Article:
The 44-year-old singer pours his heart out on the group's upcoming single 'Back To The Shack', on which he admits he hasn't always made the right decisions on behalf of the 'Buddy Holly' hitmakers and at times he went too far.
He said: ''Lyrically I'm talking about how I feel bad about some of the musical experiments I took Weezer on and how I want to make a classic alt-rock record.
''Sometimes I've gone over the edge. Right now it feels like we want to go back and balance it out with some more classic elements of geek rock.
''There's definitely still some experimentation but it sounds like experiments that only Weezer could do.''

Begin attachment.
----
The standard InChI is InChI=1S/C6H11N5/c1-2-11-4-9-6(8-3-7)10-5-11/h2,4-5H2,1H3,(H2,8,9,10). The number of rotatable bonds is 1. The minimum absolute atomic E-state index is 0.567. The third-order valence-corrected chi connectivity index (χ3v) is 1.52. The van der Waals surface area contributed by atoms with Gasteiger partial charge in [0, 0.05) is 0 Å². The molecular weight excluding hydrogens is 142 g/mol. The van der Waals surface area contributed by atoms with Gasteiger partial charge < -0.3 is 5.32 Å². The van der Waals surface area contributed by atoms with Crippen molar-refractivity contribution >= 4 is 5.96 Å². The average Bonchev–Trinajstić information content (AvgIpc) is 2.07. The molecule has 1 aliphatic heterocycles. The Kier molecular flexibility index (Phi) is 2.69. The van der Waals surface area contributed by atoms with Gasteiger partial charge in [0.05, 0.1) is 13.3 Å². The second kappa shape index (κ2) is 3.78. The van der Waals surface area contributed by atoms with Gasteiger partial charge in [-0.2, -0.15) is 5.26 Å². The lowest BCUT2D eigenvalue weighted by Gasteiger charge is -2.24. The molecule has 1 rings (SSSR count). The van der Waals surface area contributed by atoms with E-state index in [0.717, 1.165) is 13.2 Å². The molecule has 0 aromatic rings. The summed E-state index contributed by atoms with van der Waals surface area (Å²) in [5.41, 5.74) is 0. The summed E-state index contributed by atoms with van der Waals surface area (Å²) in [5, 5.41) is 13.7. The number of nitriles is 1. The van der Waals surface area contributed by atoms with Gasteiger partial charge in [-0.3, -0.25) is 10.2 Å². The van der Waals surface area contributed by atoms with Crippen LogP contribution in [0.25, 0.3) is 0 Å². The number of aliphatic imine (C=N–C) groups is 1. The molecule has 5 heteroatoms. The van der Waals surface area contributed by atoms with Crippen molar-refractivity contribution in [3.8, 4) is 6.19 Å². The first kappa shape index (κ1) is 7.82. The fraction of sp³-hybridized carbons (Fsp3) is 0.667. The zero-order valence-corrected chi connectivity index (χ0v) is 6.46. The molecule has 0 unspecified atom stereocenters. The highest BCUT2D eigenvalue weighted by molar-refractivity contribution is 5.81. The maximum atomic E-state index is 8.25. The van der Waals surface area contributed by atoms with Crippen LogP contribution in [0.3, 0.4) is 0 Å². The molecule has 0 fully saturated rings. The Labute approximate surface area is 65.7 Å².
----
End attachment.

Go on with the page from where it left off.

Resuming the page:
Rivers also used his feelings to help inspire him to pen Weezer's upcoming ninth album, 'Everything Will Be Alright In The End', which partly focuses on the group's relationship with father-figures.
He added to NME magazine: ''My father was in the army, stationed in Germany, when I was growing up, so I didn't see him much. That gave me a lot to write about, and I explored the father figure theme in other ways, too. There's a song called 'Eulogy For A Rock Band' about Weezer's musical forefathers. 'The British Are Coming' is about the American colonies' relations with their imperial father, the British Empire. And 'Foolish Father' could be me singing about my father or me singing about my daughter.''
The actor had an important goal after Paul Walker's death.
Trump's unexpected presidential election victory has caused U2 to re-think a number of their songs for their upcoming 14th album, they say.